Case Study Coke And Pepsi

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About the Paper
Authors: David B. Yoffie and Reene Kim
Title: Cola Wars Continue: Coke and Pepsi in 2010
Journal name: Harvard Business Review
Volume & Issue: 9-711-462
Year: May 2011

Introduction This case study observes the industry structure and competitive strategy of Coca-cola and Pepsi over 100 years of rivalry. It gives insight about how these two company was literally into an extreme fights in the so-called “cola war”. Firsthand challenges of the 21st century included improving weakening internal cola sales and finding new income streams. Coke as well as Pepsi started to change their bottling, pricing, and brand strategies. They viewed the developing global markets to enhance growth and expand their brand sets to include noncarbonated
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In the late 1950s, the beginning of World War II, both companies started to make it clear in their advertising that competition existed between them, creating campaigns that accepted the presence of competitors. In this case let, the authors explained the status of industry background, economic background, Porter’ five force analysis and few issues on forces altering the company’s strategy of operation during the period.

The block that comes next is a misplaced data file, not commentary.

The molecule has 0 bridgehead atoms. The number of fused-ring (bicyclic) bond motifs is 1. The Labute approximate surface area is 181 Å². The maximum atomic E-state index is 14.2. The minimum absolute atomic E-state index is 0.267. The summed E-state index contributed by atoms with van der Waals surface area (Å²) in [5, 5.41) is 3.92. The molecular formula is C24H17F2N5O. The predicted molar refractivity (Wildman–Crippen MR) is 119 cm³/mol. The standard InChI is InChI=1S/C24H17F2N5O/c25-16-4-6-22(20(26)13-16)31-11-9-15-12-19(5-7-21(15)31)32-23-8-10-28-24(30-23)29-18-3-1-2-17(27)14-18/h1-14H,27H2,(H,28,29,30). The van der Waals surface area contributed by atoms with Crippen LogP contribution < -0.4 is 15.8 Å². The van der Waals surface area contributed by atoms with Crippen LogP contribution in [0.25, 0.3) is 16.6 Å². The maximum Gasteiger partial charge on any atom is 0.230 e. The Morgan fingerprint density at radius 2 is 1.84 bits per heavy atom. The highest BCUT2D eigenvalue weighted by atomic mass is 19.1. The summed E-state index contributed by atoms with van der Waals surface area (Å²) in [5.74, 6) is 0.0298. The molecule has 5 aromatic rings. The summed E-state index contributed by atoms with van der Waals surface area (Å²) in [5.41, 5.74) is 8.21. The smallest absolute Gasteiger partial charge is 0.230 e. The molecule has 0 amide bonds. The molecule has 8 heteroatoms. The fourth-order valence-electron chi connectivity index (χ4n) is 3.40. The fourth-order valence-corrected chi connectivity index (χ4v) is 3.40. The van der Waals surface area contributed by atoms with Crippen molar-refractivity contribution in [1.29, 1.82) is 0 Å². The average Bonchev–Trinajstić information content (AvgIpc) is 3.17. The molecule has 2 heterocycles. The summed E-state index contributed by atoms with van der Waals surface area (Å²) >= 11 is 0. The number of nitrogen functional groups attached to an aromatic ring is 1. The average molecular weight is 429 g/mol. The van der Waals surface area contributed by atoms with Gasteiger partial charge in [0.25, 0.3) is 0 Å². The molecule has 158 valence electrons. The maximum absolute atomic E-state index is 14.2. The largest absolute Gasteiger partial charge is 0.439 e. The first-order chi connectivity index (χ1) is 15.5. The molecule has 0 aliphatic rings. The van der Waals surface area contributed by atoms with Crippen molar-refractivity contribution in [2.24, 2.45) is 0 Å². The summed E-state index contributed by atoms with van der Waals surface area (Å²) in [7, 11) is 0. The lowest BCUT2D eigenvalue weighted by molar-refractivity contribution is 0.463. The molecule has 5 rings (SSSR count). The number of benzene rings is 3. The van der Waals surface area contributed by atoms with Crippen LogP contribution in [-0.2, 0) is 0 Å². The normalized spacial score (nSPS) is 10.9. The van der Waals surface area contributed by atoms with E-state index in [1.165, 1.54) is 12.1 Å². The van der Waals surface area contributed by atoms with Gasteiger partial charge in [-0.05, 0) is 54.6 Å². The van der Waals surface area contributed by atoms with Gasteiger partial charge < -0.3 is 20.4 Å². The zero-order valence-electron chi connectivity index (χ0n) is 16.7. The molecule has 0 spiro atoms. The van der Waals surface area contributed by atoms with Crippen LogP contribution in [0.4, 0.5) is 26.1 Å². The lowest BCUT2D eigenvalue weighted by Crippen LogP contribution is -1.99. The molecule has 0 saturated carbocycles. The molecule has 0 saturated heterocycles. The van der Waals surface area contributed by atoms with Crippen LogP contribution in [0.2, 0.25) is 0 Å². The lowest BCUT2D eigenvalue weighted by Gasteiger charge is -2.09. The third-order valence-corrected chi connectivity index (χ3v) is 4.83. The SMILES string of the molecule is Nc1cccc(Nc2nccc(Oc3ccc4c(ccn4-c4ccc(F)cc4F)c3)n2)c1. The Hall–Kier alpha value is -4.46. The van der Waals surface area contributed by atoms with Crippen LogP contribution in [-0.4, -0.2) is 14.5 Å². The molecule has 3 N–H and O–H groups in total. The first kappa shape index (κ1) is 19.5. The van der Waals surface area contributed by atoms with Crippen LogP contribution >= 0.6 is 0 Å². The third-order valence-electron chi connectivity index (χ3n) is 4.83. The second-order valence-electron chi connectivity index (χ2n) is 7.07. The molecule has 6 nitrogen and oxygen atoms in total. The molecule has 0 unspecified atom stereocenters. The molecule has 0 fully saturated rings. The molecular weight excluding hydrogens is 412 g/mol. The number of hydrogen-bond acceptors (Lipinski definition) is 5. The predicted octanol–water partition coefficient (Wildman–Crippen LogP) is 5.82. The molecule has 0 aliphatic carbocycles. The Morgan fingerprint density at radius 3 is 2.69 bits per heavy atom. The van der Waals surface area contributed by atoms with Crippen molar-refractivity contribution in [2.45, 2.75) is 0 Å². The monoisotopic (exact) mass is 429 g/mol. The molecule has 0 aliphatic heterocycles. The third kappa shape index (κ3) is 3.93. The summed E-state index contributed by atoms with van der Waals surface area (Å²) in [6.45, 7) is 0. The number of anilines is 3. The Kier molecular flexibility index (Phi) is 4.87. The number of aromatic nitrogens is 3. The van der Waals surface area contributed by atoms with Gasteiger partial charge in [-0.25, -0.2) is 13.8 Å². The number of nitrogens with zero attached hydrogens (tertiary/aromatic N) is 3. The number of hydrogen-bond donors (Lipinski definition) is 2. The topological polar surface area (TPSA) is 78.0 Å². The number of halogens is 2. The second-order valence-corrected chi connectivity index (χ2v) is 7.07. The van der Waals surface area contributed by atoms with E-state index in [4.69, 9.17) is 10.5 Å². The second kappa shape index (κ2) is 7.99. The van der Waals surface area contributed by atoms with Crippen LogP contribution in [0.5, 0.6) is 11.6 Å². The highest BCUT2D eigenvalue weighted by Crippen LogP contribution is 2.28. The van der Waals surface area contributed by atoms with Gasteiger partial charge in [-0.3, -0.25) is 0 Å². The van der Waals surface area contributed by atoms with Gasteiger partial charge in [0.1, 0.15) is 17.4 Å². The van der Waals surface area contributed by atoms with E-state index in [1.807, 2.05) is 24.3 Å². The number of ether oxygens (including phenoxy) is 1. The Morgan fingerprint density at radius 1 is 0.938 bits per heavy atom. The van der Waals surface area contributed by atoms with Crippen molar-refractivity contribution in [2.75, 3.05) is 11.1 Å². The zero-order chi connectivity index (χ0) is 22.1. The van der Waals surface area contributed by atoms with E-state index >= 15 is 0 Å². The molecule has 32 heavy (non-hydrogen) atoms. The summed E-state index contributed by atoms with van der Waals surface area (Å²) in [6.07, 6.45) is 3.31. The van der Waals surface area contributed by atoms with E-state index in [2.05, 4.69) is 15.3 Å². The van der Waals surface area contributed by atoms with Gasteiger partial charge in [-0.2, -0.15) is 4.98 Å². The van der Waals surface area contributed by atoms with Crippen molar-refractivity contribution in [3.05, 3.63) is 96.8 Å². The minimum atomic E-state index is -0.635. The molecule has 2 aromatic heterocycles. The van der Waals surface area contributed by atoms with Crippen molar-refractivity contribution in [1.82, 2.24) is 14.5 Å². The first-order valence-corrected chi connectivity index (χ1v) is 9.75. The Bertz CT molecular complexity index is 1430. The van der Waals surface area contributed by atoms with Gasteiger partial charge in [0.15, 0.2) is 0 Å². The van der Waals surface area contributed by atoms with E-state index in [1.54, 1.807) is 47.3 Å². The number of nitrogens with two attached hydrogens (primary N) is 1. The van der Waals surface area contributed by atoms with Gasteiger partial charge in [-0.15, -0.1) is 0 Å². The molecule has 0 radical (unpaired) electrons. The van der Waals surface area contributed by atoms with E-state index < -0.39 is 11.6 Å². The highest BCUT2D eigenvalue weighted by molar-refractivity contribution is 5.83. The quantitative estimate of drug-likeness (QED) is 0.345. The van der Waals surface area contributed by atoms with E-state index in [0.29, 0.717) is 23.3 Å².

The economic standing of U.S CSD industry started deteriorating from 1975 through the mid-1990’s. The consumer started becoming health conscious especially started dodging carbonated drinks, so market for CSD started falling drastically. Both the companies average annual profit growth decreased year after year as there were many alternative beverages other than CSD.

Production and Distribution The companies started hanging their production and distribution strategy by introducing four distinct participants as mentioned
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It is not so clear whether the cola wars really took place and that both businesses profited from that. The outfits used in this war were reaching from marketing drives to the improvement of the delivery services and the upgrading of plants, introducing new flavors and packing.

The effects of this war were on the industry's profitability. The rivalry for supermarket shelf space led to a decrease in retail prices and as a result of intense competition, bottlers saw an increase in capital requirements followed by a decrease in margins. Sustaining profits in a market which is giving more and more importance to the non-carbonated drinks can be difficult task to achieve, but there are some measures that could help both companies in reaching it: diversification, marketing, focus on core products, emerging markets, innovation, market research

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